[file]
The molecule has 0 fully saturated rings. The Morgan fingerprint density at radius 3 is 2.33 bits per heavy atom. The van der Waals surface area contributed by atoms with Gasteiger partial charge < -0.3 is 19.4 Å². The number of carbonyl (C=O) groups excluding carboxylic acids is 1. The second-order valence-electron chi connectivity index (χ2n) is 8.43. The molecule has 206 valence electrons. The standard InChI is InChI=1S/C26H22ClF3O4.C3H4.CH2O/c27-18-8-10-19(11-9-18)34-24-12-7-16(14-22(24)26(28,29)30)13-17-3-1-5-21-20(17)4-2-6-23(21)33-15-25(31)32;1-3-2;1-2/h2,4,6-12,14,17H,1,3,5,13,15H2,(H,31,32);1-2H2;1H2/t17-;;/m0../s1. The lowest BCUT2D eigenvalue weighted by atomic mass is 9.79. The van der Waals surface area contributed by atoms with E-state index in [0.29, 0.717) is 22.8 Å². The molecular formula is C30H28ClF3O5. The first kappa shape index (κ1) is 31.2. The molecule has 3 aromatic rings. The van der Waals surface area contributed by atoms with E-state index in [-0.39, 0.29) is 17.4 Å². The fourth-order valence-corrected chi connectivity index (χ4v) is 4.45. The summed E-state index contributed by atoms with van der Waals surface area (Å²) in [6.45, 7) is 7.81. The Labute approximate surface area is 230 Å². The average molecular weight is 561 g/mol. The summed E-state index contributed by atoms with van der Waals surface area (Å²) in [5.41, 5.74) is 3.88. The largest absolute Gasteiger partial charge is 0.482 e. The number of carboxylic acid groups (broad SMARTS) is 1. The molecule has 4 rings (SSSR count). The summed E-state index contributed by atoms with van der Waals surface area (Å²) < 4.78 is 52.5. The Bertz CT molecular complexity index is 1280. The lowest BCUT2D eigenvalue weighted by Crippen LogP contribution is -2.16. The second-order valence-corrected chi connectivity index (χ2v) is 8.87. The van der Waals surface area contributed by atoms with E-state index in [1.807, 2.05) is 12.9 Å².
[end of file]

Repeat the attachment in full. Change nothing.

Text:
The molecule has 0 fully saturated rings. The Morgan fingerprint density at radius 3 is 2.33 bits per heavy atom. The van der Waals surface area contributed by atoms with Gasteiger partial charge < -0.3 is 19.4 Å². The number of carbonyl (C=O) groups excluding carboxylic acids is 1. The second-order valence-electron chi connectivity index (χ2n) is 8.43. The molecule has 206 valence electrons. The standard InChI is InChI=1S/C26H22ClF3O4.C3H4.CH2O/c27-18-8-10-19(11-9-18)34-24-12-7-16(14-22(24)26(28,29)30)13-17-3-1-5-21-20(17)4-2-6-23(21)33-15-25(31)32;1-3-2;1-2/h2,4,6-12,14,17H,1,3,5,13,15H2,(H,31,32);1-2H2;1H2/t17-;;/m0../s1. The lowest BCUT2D eigenvalue weighted by atomic mass is 9.79. The van der Waals surface area contributed by atoms with E-state index in [0.29, 0.717) is 22.8 Å². The molecular formula is C30H28ClF3O5. The first kappa shape index (κ1) is 31.2. The molecule has 3 aromatic rings. The van der Waals surface area contributed by atoms with E-state index in [-0.39, 0.29) is 17.4 Å². The fourth-order valence-corrected chi connectivity index (χ4v) is 4.45. The summed E-state index contributed by atoms with van der Waals surface area (Å²) in [6.45, 7) is 7.81. The Labute approximate surface area is 230 Å². The average molecular weight is 561 g/mol. The summed E-state index contributed by atoms with van der Waals surface area (Å²) in [5.41, 5.74) is 3.88. The largest absolute Gasteiger partial charge is 0.482 e. The number of carboxylic acid groups (broad SMARTS) is 1. The molecule has 4 rings (SSSR count). The summed E-state index contributed by atoms with van der Waals surface area (Å²) < 4.78 is 52.5. The Bertz CT molecular complexity index is 1280. The lowest BCUT2D eigenvalue weighted by Crippen LogP contribution is -2.16. The second-order valence-corrected chi connectivity index (χ2v) is 8.87. The van der Waals surface area contributed by atoms with E-state index in [1.807, 2.05) is 12.9 Å².